Every Sunday night, Around The League takes a closer look at four of the weekend's most interesting subplots. We call it The Filthy Four ... mostly for alliteration purposes.
Giants leap out of Lambeau
But make no mistake: The Giants earned this win, overcoming both the defending Super Bowl champions and some brutal officiating that led to 14 Packers points. Eli Manning (21-of-33 passing, 330 yards, three TDs, one interception) is playing out of his mind right now. Throw in some wild pointing gestures and gibberish talk at the line of scrimmage, and you would've swore Peyton was playing for Big Blue.
Next stop is San Francisco, where the Giants meet the 49ers with the franchise's fifth trip to the Super Bowl on the line. The 49ersbeat the Giants 27-20 back in Week 10. These two teams last faced each other in the conference championship in Jan. 20, 1991, when Bill Parcells' Giants knocked off the heavily favored 49ers on Matt Bahr's last-second, 42-yard field goal.
The final score of that game was 15-13, the type of defensive struggle you'd expect next week. But then again, this postseason has showed us that past performance doesn't guarantee future results.
The Tebow conundrum
John Elway almost made it. He was so close. The Broncos' executive vice president of football operations rode the Tim Tebow roller-coaster for three months, his every word about the young quarterback endlessly dissected. Nobody regrets contractually obligated radio spots like ol' No. 7.
A six-game winning streak made it seem like Elway could confidently head into the future with Tebow at the controls. The three-game losing streak that followed produced doubts, but a stirring performance in the wild-card playoff round against the Steelers seemed to re-establish Tebow's footing.
Then came Saturday night's beatdown at Foxborough. It wasn't so much that the Broncos lost badly -- most people expected that. It was more how Tebow didn't seem to give his team a chance, submitting the type of performance (9-of-26 passing, 136 yards, one lost fumble, five sacks) that bolsters the argument we're dealing with a one-hit wonder on the level of the "Bad Day" guy.
So now put yourself in Elway's shoes for a moment. Are you any more confident in Tebow now than you were a month ago? Are you ready to hand the franchise keys to a guy who barely completed one-third of his passes against a Patriots defense ranked 31st?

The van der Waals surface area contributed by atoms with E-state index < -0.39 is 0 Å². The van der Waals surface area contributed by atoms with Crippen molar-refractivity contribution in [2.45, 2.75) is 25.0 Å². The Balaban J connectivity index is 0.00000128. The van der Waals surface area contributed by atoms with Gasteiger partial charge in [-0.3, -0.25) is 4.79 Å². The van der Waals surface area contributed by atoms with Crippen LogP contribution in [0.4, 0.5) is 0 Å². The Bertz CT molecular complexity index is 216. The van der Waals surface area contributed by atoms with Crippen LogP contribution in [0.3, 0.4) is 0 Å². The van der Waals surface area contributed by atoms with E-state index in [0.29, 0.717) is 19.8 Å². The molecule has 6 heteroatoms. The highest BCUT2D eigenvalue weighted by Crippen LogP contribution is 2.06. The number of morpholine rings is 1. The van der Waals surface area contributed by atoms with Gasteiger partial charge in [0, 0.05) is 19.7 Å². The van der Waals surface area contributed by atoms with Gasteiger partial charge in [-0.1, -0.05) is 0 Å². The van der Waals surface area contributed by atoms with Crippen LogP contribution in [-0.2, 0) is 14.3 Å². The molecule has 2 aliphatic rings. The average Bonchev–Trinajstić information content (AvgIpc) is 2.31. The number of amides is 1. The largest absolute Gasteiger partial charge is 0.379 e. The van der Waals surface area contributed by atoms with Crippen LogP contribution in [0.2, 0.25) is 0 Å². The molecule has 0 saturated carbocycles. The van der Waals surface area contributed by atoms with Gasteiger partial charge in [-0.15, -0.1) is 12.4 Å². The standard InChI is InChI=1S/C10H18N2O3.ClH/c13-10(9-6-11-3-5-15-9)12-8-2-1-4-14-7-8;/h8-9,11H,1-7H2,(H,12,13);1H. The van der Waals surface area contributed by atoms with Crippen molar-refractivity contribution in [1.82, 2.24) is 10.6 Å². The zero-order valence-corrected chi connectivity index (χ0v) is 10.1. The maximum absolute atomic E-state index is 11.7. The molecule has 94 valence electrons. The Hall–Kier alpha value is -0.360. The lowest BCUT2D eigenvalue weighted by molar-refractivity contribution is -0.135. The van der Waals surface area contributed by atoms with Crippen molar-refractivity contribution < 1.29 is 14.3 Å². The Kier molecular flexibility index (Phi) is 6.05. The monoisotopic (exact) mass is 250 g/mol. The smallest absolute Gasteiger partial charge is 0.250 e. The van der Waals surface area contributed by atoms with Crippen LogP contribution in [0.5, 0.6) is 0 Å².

Public sentiment will conclude Tebow -- who has become nothing short of a cultural phenomenon -- must return. Four dramatic wins during his run has put more than enough goodwill in the bank for many Broncos fans.
But Elway isn't being paid to promote goodwill. Feel free to step out of his shoes now -- it's clearly not a fun place to be.
Smith re-writes his story
All that No. 1 pick disappointment stuff? Now it's only a chapter in Smith's story, not the whole book. More people will remember what he did against the Saints, matching Drew Brees throw-for-throw down the stretch in an outrageous playoff win. Smith finished 24-of-42 passing for 299 yards with a 103.2 rating, the type of production for which the 49ers waited seven years.
"It shows he's becoming an elite quarterback," 49ers linebacker Patrick Willis said. "I'm glad the world could see what he did today."
Ah, there it is again, that buzzword that's affixed itself to the quarterback position. Unofficially, The Elite Club is populated by Rodgers, Brady, Brees and both Mannings. Philip Rivers is knocking on the door. Tyler Palko also is knocking, but he's just dropping off some dry cleaning.
Smith isn't qualified to sit at the big boys table, but the 49ers don't need him to be. He successfully performed what was asked of him all season, and when the moment called for it Saturday, he raised his game to another level. Not bad for a first-round bust.
Ravens must be ready for the next challenge
New England has scored at least 40 points in three of its last four games, including a 45-10 decimation of the Denver Tebows that could have been significantly worse had Bill Belichick decided to amp up his Evil Meter (it's surprising he didn't in retrospect).
The Associated Press contributed to this report.